Diabetes Ups Death Risk Overall, Study Shows03/02/11
WEDNESDAY, March 2 (HealthDay News) -- People with diabetes are
80 percent more likely to die prematurely than those without the
disease -- and it's not just diabetes that's killing them.
Besides dying from vascular problems caused by diabetes, people
with the blood sugar disease are also more likely to die
prematurely from many other causes, including cancer, infections,
falls, liver disease, mental disorders and even suicide, a new
British analysis finds.
"This study confirms that diabetes is associated with higher mortality," said Dr. Camillo Ricordi, director of the Cell Transplant Center and Diabetes Research Institute at the University of Miami Miller School of Medicine. "There is a general attitude that diabetes is a treatable disease, that's it's no big deal, that you just take medicine and you have a normal life. Instead, you have a 2.5 increased rate of death."
The report is published in the March 3 issue of the
New England Journal of Medicine.
For the study, a team lead by John Danesh, a professor of
epidemiology and medicine at the University of Cambridge, analyzed
deaths among 820,900 people who took part in 97 studies. Among
those in these studies, 123,205 died.
In this method, called a meta-analysis, researchers look for
patterns in data from a number of studies that confirm a
Danesh's team found that people with diabetes were 80 percent
more likely to die prematurely than those without diabetes.
Moreover, they were 25 percent more likely to die from cancer, with
scientists finding a moderate association between the disease and
death from liver cancer, pancreatic cancer, ovarian cancer,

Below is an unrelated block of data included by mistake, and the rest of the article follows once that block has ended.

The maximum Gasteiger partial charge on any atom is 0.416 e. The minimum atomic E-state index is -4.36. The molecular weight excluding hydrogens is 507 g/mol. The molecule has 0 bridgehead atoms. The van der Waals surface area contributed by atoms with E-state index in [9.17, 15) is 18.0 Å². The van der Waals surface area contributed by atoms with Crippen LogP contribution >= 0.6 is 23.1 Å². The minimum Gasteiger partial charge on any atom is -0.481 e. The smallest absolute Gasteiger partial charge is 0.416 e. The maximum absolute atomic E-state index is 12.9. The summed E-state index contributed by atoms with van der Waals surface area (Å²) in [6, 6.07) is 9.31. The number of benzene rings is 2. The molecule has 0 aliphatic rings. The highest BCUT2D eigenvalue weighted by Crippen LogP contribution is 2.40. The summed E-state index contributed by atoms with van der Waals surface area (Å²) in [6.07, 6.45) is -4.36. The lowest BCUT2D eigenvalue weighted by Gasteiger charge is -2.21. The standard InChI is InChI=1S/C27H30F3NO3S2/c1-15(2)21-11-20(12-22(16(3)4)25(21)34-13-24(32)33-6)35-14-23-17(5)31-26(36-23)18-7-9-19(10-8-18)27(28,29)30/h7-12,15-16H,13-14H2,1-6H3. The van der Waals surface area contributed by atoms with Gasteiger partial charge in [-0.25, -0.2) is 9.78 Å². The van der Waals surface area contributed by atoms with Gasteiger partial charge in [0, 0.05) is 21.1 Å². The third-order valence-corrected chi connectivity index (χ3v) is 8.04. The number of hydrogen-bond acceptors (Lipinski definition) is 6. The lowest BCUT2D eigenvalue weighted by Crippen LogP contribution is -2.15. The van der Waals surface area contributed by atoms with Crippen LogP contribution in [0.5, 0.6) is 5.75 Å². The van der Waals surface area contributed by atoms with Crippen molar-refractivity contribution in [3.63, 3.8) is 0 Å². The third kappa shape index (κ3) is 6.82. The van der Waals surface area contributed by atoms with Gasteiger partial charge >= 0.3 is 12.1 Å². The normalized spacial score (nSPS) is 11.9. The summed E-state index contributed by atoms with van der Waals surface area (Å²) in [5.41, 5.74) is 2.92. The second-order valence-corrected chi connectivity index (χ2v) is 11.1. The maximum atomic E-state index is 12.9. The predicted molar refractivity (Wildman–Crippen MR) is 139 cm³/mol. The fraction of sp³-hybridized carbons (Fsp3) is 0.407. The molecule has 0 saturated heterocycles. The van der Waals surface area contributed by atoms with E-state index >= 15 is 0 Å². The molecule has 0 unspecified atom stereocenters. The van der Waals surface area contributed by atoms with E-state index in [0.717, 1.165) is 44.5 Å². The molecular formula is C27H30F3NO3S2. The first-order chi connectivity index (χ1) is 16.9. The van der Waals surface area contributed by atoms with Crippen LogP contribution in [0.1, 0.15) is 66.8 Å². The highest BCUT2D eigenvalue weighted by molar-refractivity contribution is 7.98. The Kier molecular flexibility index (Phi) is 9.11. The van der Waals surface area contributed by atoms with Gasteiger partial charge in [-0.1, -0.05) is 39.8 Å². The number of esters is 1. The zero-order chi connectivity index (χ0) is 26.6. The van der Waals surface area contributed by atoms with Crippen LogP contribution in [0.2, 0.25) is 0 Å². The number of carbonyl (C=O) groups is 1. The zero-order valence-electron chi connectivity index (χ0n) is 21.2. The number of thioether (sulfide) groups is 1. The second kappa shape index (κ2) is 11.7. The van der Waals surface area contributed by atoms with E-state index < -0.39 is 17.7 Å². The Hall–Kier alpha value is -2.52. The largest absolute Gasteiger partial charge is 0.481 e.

colorectal cancer, and lung, bladder or breast cancer.
The risk of dying from vascular disease, not surprisingly, was
much higher in people with diabetes. But people with diabetes were
also at increased risk for death from liver and kidney disease,
pneumonia, other infectious diseases and chronic obstructive
pulmonary disease, among other ills.
In addition, diabetics were 64 percent more likely to die from
mental disorders and 58 percent more likely to die from suicide,
mostly because they were more likely to be depressed. They were
also 70 percent more likely to die from falls than people without
diabetes, the researchers found.
The risk of premature death was closely associated with blood
sugar levels, with an excess risk of death at blood glucose fasting
levels exceeding 100 milligrams per deciliter. There was no excess
risk of death at fasting levels of 70 to 100 mg per dL, the
"In addition to vascular disease, diabetes is associated with substantial premature death from several cancers, infectious diseases, external causes, intentional self-harm and degenerative disorders, independent of major risk factors," the study authors wrote. "These findings highlight the need to better understand and prevent the multi-system consequences of diabetes."
Ricordi said that although all the reasons that result in the
greater risk of death among diabetics aren't known, high blood
sugar and inflammation are key players. These can decrease the
body's ability to fight off infections and even cancer, he
"We have to continue to find a cure and to prevent diabetes," he said. "We cannot think it can just be managed with drugs."
For more on diabetes, visit the
U.S. National Library of Medicine.
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